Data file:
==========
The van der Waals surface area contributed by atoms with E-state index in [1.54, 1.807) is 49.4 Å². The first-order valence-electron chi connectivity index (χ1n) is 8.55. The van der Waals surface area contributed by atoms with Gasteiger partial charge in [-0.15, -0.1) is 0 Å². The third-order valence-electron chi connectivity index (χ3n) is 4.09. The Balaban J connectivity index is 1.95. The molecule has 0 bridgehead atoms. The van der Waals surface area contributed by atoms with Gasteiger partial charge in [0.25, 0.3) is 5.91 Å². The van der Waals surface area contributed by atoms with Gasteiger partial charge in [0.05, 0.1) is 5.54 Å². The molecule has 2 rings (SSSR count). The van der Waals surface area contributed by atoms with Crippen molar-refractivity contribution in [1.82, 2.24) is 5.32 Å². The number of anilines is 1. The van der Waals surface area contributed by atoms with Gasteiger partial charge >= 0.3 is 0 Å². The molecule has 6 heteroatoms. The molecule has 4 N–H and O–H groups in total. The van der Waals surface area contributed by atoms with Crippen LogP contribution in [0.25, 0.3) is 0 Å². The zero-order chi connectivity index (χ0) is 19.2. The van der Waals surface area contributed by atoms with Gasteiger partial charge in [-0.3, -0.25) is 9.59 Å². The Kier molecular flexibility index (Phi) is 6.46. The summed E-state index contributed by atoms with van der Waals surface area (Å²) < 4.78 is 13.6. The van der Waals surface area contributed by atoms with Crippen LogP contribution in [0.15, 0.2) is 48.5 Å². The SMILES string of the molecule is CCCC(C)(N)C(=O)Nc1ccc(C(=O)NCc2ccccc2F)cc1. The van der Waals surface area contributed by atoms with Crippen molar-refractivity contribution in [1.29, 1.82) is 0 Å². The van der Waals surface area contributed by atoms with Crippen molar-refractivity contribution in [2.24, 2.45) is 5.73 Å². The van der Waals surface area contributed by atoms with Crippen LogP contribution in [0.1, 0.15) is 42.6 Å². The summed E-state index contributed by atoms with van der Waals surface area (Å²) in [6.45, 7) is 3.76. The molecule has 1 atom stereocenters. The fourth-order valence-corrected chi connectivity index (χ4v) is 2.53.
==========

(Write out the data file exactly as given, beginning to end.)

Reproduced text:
The van der Waals surface area contributed by atoms with E-state index in [1.54, 1.807) is 49.4 Å². The first-order valence-electron chi connectivity index (χ1n) is 8.55. The van der Waals surface area contributed by atoms with Gasteiger partial charge in [-0.15, -0.1) is 0 Å². The third-order valence-electron chi connectivity index (χ3n) is 4.09. The Balaban J connectivity index is 1.95. The molecule has 0 bridgehead atoms. The van der Waals surface area contributed by atoms with Gasteiger partial charge in [0.25, 0.3) is 5.91 Å². The van der Waals surface area contributed by atoms with Gasteiger partial charge in [0.05, 0.1) is 5.54 Å². The molecule has 2 rings (SSSR count). The van der Waals surface area contributed by atoms with Crippen molar-refractivity contribution in [1.82, 2.24) is 5.32 Å². The number of anilines is 1. The van der Waals surface area contributed by atoms with Gasteiger partial charge >= 0.3 is 0 Å². The molecule has 6 heteroatoms. The molecule has 4 N–H and O–H groups in total. The van der Waals surface area contributed by atoms with Crippen LogP contribution in [0.25, 0.3) is 0 Å². The zero-order chi connectivity index (χ0) is 19.2. The van der Waals surface area contributed by atoms with Gasteiger partial charge in [-0.3, -0.25) is 9.59 Å². The Kier molecular flexibility index (Phi) is 6.46. The summed E-state index contributed by atoms with van der Waals surface area (Å²) < 4.78 is 13.6. The van der Waals surface area contributed by atoms with Crippen LogP contribution in [0.15, 0.2) is 48.5 Å². The SMILES string of the molecule is CCCC(C)(N)C(=O)Nc1ccc(C(=O)NCc2ccccc2F)cc1. The van der Waals surface area contributed by atoms with Crippen molar-refractivity contribution in [1.29, 1.82) is 0 Å². The van der Waals surface area contributed by atoms with Crippen molar-refractivity contribution in [2.24, 2.45) is 5.73 Å². The van der Waals surface area contributed by atoms with Crippen LogP contribution in [0.1, 0.15) is 42.6 Å². The summed E-state index contributed by atoms with van der Waals surface area (Å²) in [6.45, 7) is 3.76. The molecule has 1 atom stereocenters. The fourth-order valence-corrected chi connectivity index (χ4v) is 2.53.